Mon Oncle

Mon Oncle

4.3 6

Cast: Jacques Tati, Jean-Pierre Zola, Alain Becourt, Adrienne Servantie

     
 

Mon Oncle was the second film (though the first in color) in which director/actor Jacques Tati played the whimsical character of Monsieur Hulot on the screen. The film is a dazzling comic tour de force of intricate slapstick gags and naïve social commentary, stunning technical set pieces, and minimalist staging. The Criterion Collection DVD beautifullySee more details below

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Overview

Mon Oncle was the second film (though the first in color) in which director/actor Jacques Tati played the whimsical character of Monsieur Hulot on the screen. The film is a dazzling comic tour de force of intricate slapstick gags and naïve social commentary, stunning technical set pieces, and minimalist staging. The Criterion Collection DVD beautifully showcases this frequently visually stunning film, with an equally stunning digitally remastered transfer. The high-contrast print is always stable and free of video noise or artifacts. Grain is evident at times, but that has more to do with the film stock used and its vintage than with the pristine and careful transfer given to it. The soundtrack, which has likewise been given a major uplift, sounds full and clear throughout. Tati's use of sound was sophisticated, and frequently the punch line to many of his jokes, so the more clear and resonant the soundtrack the better. The film is offered in a 1.33:1 aspect ratio. The framing seems fine, but some visual information appears to be slightly compromised during some of the shots (i.e. the opening credits). Overall, the full-screen picture is excellent. Terry Jones gives a brief and fitting introduction to the film (as with Criterion's release of Tati's first feature, M. Hulot's Holiday, 1953), elaborating a bit on Tati's brilliant comedic timing and his deft use of satire. One of Tati's short films, the hilarious L'ecole des facteurs from 1947, is also available and a welcome addition. The disc's French-only mono soundtrack is available with optional English subtitles.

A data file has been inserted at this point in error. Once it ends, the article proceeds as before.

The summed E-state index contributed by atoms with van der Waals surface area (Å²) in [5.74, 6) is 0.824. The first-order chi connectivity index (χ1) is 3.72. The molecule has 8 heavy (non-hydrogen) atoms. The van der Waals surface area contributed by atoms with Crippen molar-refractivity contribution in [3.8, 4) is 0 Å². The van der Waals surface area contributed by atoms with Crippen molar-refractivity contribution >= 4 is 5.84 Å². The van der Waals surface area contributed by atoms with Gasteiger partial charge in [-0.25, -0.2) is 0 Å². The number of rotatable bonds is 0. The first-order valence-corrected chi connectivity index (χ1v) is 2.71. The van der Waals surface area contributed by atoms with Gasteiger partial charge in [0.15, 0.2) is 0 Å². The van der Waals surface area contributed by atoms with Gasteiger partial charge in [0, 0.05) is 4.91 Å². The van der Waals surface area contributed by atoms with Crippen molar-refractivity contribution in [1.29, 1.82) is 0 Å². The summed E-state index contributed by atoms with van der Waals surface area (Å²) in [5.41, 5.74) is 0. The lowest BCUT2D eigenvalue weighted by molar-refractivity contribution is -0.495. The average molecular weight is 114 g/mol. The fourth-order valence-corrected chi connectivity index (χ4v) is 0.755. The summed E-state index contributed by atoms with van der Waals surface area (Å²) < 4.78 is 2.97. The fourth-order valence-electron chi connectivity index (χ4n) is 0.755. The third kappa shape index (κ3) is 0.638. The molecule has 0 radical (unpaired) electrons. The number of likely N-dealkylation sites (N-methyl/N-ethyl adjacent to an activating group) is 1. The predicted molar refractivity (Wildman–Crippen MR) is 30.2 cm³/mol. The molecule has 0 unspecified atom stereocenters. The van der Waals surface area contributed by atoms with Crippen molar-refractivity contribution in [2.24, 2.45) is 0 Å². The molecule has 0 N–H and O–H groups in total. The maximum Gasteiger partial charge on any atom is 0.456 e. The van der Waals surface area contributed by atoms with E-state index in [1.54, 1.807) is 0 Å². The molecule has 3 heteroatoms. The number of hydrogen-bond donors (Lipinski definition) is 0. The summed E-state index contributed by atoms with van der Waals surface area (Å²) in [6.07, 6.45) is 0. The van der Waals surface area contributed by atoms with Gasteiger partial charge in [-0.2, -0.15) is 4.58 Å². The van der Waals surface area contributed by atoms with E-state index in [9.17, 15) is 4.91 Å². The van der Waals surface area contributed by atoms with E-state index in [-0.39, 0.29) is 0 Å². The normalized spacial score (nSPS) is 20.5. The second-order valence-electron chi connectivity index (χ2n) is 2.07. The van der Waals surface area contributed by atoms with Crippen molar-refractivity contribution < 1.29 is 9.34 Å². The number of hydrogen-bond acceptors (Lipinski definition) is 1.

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Editorial Reviews

Barnes & Noble - Gregory Baird
The sterility of modern, automated life is sent way, way up in Jacques Tati's comic masterpiece Mon Oncle. Tati himself stars as the lazy and affable Monsieur Hulot (the legendary character he created in Mr. Hulot's Holiday) in a series of brilliant vignettes involving Hulot's awkward interaction with his sister's family and their upper-class, futuristic lifestyle. Masterfully framed is his sister's house, a bizarre modern-architecture nightmare overflowing with absurd household gadgetry that automates -- and complicates -- even the simplest chores. It's style over substance and hi-tech as social status -- concepts that are perhaps even more relevant today than they were when the film was made. In stark contrast is the gracious, slow-paced, old-world Parisian lifestyle of the rather frumpy, pipe-smoking, bicycle-riding Hulot. Tati milks this contrast for all it's worth, finding endless ways of making the inhabitants of that strange ultramodern abode seem awkward and ridiculous in their everyday rituals: their very footsteps are an absurdity of staccato clicks on polished stone floors, and pretty much everything in the house makes a buzz when turned on. This inventive use of sound is typically Tati, providing an extra layer of humor and atmosphere to what is at heart a silent film: Hulot has virtually no dialogue, and the gags are mostly visual. The sheer originality of all this is nothing short of genius, rivaling -- and perhaps surpassing -- the work of obvious predecessors like Keaton and Chaplin. Ultimately, Mon Oncle stands as one of the greatest screen comedies -- and one of the cleverest satires of the 20th-century lifestyle -- ever made.